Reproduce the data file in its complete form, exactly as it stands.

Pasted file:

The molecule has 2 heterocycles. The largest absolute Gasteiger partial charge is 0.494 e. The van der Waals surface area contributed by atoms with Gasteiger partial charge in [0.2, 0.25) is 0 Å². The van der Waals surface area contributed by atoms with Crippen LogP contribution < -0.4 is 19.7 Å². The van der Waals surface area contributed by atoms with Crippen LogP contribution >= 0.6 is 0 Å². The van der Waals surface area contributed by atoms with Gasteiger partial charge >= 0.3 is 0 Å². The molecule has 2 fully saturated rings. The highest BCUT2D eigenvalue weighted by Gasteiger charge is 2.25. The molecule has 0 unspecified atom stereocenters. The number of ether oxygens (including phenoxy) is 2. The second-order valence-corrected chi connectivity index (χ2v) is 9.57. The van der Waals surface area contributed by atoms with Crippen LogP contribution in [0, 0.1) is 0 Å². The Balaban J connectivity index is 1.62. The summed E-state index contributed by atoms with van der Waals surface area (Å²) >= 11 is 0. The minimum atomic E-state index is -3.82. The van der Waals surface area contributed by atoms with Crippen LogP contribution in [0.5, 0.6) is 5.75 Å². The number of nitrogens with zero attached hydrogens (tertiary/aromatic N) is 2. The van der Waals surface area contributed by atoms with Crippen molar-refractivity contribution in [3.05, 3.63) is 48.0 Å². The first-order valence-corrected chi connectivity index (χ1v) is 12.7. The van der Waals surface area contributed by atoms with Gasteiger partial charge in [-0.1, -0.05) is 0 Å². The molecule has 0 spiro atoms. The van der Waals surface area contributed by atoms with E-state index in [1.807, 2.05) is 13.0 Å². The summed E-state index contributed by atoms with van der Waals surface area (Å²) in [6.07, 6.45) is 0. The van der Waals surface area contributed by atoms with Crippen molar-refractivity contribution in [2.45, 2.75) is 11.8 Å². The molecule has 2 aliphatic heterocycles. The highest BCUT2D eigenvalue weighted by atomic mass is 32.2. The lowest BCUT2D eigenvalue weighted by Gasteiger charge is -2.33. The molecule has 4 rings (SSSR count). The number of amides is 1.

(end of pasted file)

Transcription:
The molecule has 2 heterocycles. The largest absolute Gasteiger partial charge is 0.494 e. The van der Waals surface area contributed by atoms with Gasteiger partial charge in [0.2, 0.25) is 0 Å². The van der Waals surface area contributed by atoms with Crippen LogP contribution < -0.4 is 19.7 Å². The van der Waals surface area contributed by atoms with Crippen LogP contribution >= 0.6 is 0 Å². The van der Waals surface area contributed by atoms with Gasteiger partial charge >= 0.3 is 0 Å². The molecule has 2 fully saturated rings. The highest BCUT2D eigenvalue weighted by Gasteiger charge is 2.25. The molecule has 0 unspecified atom stereocenters. The number of ether oxygens (including phenoxy) is 2. The second-order valence-corrected chi connectivity index (χ2v) is 9.57. The van der Waals surface area contributed by atoms with Crippen LogP contribution in [0, 0.1) is 0 Å². The Balaban J connectivity index is 1.62. The summed E-state index contributed by atoms with van der Waals surface area (Å²) >= 11 is 0. The minimum atomic E-state index is -3.82. The van der Waals surface area contributed by atoms with Crippen LogP contribution in [0.5, 0.6) is 5.75 Å². The number of nitrogens with zero attached hydrogens (tertiary/aromatic N) is 2. The van der Waals surface area contributed by atoms with Crippen molar-refractivity contribution in [3.05, 3.63) is 48.0 Å². The first-order valence-corrected chi connectivity index (χ1v) is 12.7. The van der Waals surface area contributed by atoms with Gasteiger partial charge in [-0.1, -0.05) is 0 Å². The molecule has 0 spiro atoms. The van der Waals surface area contributed by atoms with E-state index in [1.807, 2.05) is 13.0 Å². The summed E-state index contributed by atoms with van der Waals surface area (Å²) in [6.07, 6.45) is 0. The van der Waals surface area contributed by atoms with Crippen molar-refractivity contribution in [2.45, 2.75) is 11.8 Å². The molecule has 2 aliphatic heterocycles. The highest BCUT2D eigenvalue weighted by atomic mass is 32.2. The lowest BCUT2D eigenvalue weighted by Gasteiger charge is -2.33. The molecule has 4 rings (SSSR count). The number of amides is 1.